Spousal military deployment as a risk factor for postpartum depression.

Department of Psychiatry, Maricopa Integrated Health System, Phoenix, Arizona, USA.
The Journal of reproductive medicine (Impact Factor: 0.58). 11/2008; 53(11):860-4.
Source: PubMed

ABSTRACT To compare the Edinburgh Postnatal Depression Scale (EPDS) results in women whose spouses had deployed during or after pregnancy vs. those whose spouses had not.
A chart review of 6-week postpartum visits of women with active-duty spouses was conducted over 10 months. Associations between military deployments and EPDS score were examined by Student's t test, and rates of positive screens (with a cutoff of 12) between groups were compared by odds ratio (OR). Linear regression was used to calculate predictors of EPDS score.
A total of 415 charts were analyzed. The average EPDS score of women whose partner did deploy during the pregnancy was 7.36 compared to 4.81 for those whose partners did not (p < 0.001). The percentage of positive screens for women whose partner deployed during the pregnancy was 25.27% compared with 10.94% for an OR of 2.75 (p < 0.001). Linear regression showed partner's deployment during pregnancy to be an independent predictor of EPDS score (p < 0.005).
Deployment of a spouse during pregnancy may be a risk factor for depression. Aggressive screening of this at-risk population is recommended.

  • [Show abstract] [Hide abstract]
    ABSTRACT: Postpartum depression occurs in at least one in seven new mothers, usually within the first 6 months after delivery. By the time of onset of postpartum depression, the mother has usually long since been discharged from the maternity hospital. Early identification and treatment of these mothers reduces both maternal and infant suffering. Careful risk-benefit decision-making regarding various treatment options in the postpartum should be discussed with the mother. Risks of untreated depression include poor bonding with the infant, lack of self care, infant neglect and infanticide.
    Women s Health 06/2009; 5(3):287-95. DOI:10.2217/whe.09.3
  • [Show abstract] [Hide abstract]
    ABSTRACT: Deployment has well documented psychological consequences for military personnel. To fully understand the human cost of war, the psychosocial impact of separation and homecoming of military personnel on their families must also be considered. Recent arduous conflicts in Iraq and Afghanistan make understanding the impact of war on spouses topical and pertinent. Widespread psychological morbidity and social dysfunction have been reported in spouses of military personnel who have been deployed to combat zones such as Vietnam, with difficulties most acute for spouses of military personnel with post-traumatic stress disorder (PTSD). A review of the literature published between 2001 and 2010 assessing the impact of deployments to Iraq and Afghanistan on spouses of military personnel was conducted. A total of 14 US-based studies were identified which examined psychological morbidity, help seeking, marital dysfunction and stress in spouses. Longer deployments, deployment extensions and PTSD in military personnel were found to be associated with psychological problems for the spouse. Methodological differences in the studies limit direct comparisons. Recommendations for future research are outlined. The needs of spouses of military personnel remain an important issue with implications for service provision and occupational capability of both partners.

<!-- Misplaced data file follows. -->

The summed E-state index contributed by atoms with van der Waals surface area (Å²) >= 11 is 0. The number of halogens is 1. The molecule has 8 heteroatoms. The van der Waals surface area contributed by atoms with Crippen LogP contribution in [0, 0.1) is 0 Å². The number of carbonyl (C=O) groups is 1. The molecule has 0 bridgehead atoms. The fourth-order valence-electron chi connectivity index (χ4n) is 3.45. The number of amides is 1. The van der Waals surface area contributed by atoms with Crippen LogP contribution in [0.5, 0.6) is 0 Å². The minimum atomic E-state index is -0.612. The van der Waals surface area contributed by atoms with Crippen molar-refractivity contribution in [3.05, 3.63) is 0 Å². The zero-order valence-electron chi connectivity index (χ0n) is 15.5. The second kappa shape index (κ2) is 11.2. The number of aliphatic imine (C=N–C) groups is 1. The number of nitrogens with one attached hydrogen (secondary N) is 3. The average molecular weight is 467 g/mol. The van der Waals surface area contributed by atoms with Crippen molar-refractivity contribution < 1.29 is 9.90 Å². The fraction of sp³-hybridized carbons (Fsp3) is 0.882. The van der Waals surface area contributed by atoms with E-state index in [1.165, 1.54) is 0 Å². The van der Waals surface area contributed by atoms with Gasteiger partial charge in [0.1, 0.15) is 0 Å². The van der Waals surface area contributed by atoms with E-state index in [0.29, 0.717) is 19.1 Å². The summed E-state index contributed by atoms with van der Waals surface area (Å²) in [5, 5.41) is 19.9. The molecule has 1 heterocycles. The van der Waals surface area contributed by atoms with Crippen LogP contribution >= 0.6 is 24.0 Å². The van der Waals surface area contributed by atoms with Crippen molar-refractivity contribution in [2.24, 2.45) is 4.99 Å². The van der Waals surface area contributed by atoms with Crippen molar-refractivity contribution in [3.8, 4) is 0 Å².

International Review of Psychiatry 04/2011; 23(2):192-200. DOI:10.3109/09540261.2011.560144 · 1.80 Impact Factor
  • [Show abstract] [Hide abstract]
    ABSTRACT: Purpose: The purpose of this descriptive correlational study was to describe the coping behaviors used by Army wives during deployment separation, the perceived effectiveness of the coping behaviors used, and the correlation between the two variables. Data sources: A secondary analysis was conducted to examine coping use and perceived effectiveness, measured by the Jalowiec Coping Scale (JCS), in a sample of 102 Army wives surveyed during deployment separation. Conclusions: The most used coping subscales from the JCS were the optimistic and supportant and the most effective were the supportant and confrontive. The strongest correlations between coping use and effectiveness were found in the supportant subscale, which measures use of support systems (r= 0.77, p < .00), and the confrontive subscale, which includes behaviors of constructive problem solving (r= 0.62, p < .00). The use and effectiveness of individual behaviors are also identified. Implications for practice: Identifying effective and ineffective coping behaviors of spouses of deployed troops can potentially reduce stress and improve well-being. Primary care providers should encourage military spouses to engage in optimistic thinking, seek out spiritual support, talk to others in a similar situation, and participate in physical activity. Disclosure  The views expressed are those of the authors and do not reflect the official policy or position of the Uniformed Services University of the Health Sciences, the Department of the Defense, or the United States government.
    Journal of the American Academy of Nurse Practitioners 11/2012; 24(11):660-8. DOI:10.1111/j.1745-7599.2012.00766.x · 0.87 Impact Factor